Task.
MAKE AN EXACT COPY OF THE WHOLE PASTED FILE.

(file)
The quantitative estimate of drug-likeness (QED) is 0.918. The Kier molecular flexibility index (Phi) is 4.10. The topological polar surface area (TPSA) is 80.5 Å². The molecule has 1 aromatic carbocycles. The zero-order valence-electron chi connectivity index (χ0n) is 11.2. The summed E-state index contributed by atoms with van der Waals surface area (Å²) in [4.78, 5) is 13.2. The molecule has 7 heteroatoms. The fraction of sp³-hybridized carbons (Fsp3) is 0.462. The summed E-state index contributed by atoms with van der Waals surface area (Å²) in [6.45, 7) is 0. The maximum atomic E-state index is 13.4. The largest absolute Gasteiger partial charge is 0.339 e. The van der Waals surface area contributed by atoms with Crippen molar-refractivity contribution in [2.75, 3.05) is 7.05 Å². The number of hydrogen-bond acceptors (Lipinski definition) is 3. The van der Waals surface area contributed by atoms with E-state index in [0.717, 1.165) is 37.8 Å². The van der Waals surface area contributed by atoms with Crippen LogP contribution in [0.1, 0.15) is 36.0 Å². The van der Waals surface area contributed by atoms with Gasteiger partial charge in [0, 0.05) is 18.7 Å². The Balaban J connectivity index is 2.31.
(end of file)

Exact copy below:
The quantitative estimate of drug-likeness (QED) is 0.918. The Kier molecular flexibility index (Phi) is 4.10. The topological polar surface area (TPSA) is 80.5 Å². The molecule has 1 aromatic carbocycles. The zero-order valence-electron chi connectivity index (χ0n) is 11.2. The summed E-state index contributed by atoms with van der Waals surface area (Å²) in [4.78, 5) is 13.2. The molecule has 7 heteroatoms. The fraction of sp³-hybridized carbons (Fsp3) is 0.462. The summed E-state index contributed by atoms with van der Waals surface area (Å²) in [6.45, 7) is 0. The maximum atomic E-state index is 13.4. The largest absolute Gasteiger partial charge is 0.339 e. The van der Waals surface area contributed by atoms with Crippen molar-refractivity contribution in [2.75, 3.05) is 7.05 Å². The number of hydrogen-bond acceptors (Lipinski definition) is 3. The van der Waals surface area contributed by atoms with E-state index in [0.717, 1.165) is 37.8 Å². The van der Waals surface area contributed by atoms with Crippen LogP contribution in [0.1, 0.15) is 36.0 Å². The van der Waals surface area contributed by atoms with Gasteiger partial charge in [0, 0.05) is 18.7 Å². The Balaban J connectivity index is 2.31.